Senate Democrats said Tuesday they'll push the gun debate to the full Senate floor in April, though they dealt a major blow to gun control advocates when they decided not to include bans on sales of so-called assault weapons and high-capacity ammunition magazines in the main bill.
Sen. Dianne Feinstein said she'll still try to offer both bans as amendments during the floor debate, but acknowledged it would have been easier if they'd been included in the bill itself.
The decision is also a loss for President Obama, who called for a ban on military-style semiautomatic weapons and on high-capacity magazines after the December shooting rampage in Newtown, Conn.
But Senate Majority Leader Harry Reid said adding in Mrs. Feinstein's proposal would have hurt chances to get anything done this year.
"I'm not going to try to put something on the floor that won't succeed," the Nevada Democrat told reporters. "I want something that will succeed. I think the worst of all worlds would be to bring something to the floor and it dies there."
Mr. Reid informed Mrs. Feinstein, California Democrat, on Monday that her legislation would not be part of the package.
"I tried to make the case for it, and he indicated we would have a separate vote," Mrs. Feinstein said. "Obviously I'm disappointed. ... The enemies on this are very powerful. I've known that all my life."
White House Chief of Staff Denis McDonough wasn't ready to throw in the towel, saying the administration will try to rally the votes to pass the weapons ban.
"We're going to work on this. We're going to find the votes," he said on CNN on Tuesday afternoon. "And it deserves a vote — we'll see if we can get it done."
Mr. Reid, though, said Tuesday that Mrs. Feinstein's measure, "using the most optimistic numbers," has less than 40 votes.
The assault weapons ban would renew the prohibition that existed from 1994 through 2004. It would apply to semiautomatic weapons that have military-style add-ons such as folding stocks or pistol grips.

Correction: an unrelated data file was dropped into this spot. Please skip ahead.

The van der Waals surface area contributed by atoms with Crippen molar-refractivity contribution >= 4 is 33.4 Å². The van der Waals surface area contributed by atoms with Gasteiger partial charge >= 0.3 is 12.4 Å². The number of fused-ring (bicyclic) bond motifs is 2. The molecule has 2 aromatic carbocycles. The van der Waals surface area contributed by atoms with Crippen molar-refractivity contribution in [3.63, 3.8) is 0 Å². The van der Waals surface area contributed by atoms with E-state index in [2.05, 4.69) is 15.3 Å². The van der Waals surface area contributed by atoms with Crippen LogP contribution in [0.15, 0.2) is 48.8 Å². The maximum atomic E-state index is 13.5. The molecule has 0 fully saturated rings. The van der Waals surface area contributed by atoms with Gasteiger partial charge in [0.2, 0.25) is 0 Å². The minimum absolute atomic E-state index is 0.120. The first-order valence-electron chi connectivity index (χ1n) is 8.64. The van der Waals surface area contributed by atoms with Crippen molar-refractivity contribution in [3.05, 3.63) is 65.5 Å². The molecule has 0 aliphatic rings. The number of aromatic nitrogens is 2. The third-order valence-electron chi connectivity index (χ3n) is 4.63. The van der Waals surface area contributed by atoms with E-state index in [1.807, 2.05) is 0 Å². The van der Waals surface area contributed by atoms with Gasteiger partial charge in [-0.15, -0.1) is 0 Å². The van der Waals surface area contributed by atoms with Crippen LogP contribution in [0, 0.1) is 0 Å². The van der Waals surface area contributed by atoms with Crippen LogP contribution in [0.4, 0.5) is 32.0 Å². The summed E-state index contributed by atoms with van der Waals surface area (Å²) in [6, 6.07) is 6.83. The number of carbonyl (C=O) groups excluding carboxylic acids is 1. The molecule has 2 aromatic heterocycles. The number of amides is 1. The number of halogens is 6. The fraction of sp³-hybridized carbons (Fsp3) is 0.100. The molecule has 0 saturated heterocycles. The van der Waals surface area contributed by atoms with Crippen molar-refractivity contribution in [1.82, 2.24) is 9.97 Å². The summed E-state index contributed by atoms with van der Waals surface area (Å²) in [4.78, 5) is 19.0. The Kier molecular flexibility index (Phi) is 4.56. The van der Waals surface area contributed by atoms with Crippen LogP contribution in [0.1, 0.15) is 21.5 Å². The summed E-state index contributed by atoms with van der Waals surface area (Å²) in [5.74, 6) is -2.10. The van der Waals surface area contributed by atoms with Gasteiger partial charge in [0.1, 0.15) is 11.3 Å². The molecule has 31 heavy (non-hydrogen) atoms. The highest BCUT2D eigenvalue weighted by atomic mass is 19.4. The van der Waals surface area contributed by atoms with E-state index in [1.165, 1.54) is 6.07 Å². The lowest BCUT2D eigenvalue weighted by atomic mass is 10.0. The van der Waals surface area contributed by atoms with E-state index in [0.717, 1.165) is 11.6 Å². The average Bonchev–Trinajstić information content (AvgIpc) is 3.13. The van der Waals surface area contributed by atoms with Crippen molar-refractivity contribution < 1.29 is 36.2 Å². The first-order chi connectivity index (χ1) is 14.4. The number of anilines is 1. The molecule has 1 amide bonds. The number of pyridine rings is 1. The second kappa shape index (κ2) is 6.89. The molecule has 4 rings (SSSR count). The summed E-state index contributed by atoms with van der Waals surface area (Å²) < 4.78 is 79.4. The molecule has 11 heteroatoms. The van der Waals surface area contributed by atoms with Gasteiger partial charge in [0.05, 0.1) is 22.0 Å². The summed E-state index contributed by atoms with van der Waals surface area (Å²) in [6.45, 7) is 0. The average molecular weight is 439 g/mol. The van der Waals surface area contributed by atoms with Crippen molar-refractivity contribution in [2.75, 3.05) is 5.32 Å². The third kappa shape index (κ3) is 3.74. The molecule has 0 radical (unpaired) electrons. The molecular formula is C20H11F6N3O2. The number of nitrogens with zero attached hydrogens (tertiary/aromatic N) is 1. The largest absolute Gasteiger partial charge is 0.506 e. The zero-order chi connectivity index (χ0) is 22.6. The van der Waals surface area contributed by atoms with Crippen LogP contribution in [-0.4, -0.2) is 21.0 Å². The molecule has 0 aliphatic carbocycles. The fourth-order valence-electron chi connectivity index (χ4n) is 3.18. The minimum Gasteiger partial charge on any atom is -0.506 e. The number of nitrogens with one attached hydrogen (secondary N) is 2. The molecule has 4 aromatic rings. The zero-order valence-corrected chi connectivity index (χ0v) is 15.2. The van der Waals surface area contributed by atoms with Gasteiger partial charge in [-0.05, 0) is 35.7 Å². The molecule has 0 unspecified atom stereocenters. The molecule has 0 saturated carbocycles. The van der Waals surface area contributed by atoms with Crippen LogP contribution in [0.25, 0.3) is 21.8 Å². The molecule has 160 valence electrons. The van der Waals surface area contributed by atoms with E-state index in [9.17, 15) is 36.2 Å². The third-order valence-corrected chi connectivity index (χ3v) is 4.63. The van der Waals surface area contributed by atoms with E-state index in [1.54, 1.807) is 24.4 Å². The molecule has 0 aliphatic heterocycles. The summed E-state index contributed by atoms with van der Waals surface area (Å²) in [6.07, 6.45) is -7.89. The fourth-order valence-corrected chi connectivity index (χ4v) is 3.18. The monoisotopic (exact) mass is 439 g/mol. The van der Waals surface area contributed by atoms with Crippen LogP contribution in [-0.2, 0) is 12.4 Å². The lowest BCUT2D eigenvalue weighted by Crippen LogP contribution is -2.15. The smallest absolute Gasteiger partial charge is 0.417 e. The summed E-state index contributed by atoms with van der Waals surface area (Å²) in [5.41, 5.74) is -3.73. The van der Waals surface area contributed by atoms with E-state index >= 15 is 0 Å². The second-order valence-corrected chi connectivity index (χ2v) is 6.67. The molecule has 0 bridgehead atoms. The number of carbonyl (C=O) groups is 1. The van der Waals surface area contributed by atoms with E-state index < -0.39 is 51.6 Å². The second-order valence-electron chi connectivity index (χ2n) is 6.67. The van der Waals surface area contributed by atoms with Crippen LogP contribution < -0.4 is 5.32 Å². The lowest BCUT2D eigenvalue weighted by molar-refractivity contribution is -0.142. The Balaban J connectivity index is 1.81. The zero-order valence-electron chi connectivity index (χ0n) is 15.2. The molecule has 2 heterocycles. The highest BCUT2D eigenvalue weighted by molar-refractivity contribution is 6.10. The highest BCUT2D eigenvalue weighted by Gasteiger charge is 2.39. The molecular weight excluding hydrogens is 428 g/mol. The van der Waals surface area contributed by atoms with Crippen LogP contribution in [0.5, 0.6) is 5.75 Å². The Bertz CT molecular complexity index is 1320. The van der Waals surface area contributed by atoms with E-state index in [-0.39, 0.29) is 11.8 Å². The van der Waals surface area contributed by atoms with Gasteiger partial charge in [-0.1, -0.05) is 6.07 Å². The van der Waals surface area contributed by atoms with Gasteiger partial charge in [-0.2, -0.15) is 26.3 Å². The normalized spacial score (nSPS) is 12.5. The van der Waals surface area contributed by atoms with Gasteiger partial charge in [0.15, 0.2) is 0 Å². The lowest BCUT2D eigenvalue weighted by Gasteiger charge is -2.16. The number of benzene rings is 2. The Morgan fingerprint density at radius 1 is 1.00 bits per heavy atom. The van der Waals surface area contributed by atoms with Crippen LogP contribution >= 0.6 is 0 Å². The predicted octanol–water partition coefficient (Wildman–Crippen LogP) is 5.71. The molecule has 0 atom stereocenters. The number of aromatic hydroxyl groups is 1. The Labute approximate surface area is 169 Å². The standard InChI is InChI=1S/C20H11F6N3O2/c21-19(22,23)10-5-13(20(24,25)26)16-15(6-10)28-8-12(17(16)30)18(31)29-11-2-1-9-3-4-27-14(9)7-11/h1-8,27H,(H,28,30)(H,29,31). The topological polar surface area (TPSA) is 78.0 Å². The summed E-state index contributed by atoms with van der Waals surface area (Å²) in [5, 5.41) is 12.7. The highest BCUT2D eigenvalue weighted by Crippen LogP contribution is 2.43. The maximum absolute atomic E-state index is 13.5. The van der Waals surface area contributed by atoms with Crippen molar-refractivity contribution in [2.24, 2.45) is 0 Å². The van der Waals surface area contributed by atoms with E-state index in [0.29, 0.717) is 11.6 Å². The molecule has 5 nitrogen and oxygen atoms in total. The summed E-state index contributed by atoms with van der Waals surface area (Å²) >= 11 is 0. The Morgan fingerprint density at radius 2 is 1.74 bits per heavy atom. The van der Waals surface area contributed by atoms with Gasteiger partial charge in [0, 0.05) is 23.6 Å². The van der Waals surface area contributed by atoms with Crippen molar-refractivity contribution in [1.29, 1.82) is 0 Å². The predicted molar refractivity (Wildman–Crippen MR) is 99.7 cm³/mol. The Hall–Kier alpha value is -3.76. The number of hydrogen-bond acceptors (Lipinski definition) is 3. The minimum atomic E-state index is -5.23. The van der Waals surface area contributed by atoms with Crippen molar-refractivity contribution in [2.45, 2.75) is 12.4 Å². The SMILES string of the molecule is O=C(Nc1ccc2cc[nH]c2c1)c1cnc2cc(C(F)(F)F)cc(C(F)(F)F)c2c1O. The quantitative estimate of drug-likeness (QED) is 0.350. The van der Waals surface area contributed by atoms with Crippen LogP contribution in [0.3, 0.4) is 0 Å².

The magazine ban would apply to those capable of carrying more than 10 rounds. Its backers say lives could be saved if shooting spree killers had to stop to reload, while opponents say there are already so many magazines in circulation that a ban would be useless, and would likely hurt law-abiding citizens.
Mr. Reid said he wants to bring legislation to the floor as soon after Congress' Easter break as he can, which would be roughly early to mid-April, but it's still unclear exactly what will be in the main bill.
In addition to the assault weapons ban, three other bills have cleared committee: one requiring background checks on virtually all gun sales, another to crack down on straw purchasers and gun trafficking, and another on school safety.
The background check bill is the most contentious of those three, and lawmakers are still working behind the scenes to find a compromise that can garner 60 votes in the chamber.
Sen. Joe Manchin III, a West Virginia Democrat who has been trying to work out a compromise, said Tuesday he was optimistic on that front.
"I'm still working very hard, and hopefully reasonable people will look at reasonable proposals and something will happen," he said.
Currently, all sales by licensed firearms dealers must go through background checks, but transactions between private individuals do not. Lawmakers are looking for a way to extend checks to almost all transactions without also creating a record-keeping system that gun rights supporters fear could turn into a gun registry.
The background check bill, like Mrs. Feinstein's assault weapons legislation, cleared the Judiciary Committee on a 10-8 party-line vote.
The school safety measure received broad support while the gun trafficking bill passed 11-7, with only Republican Sen. Chuck Grassley of Iowa voting with the Democrats.
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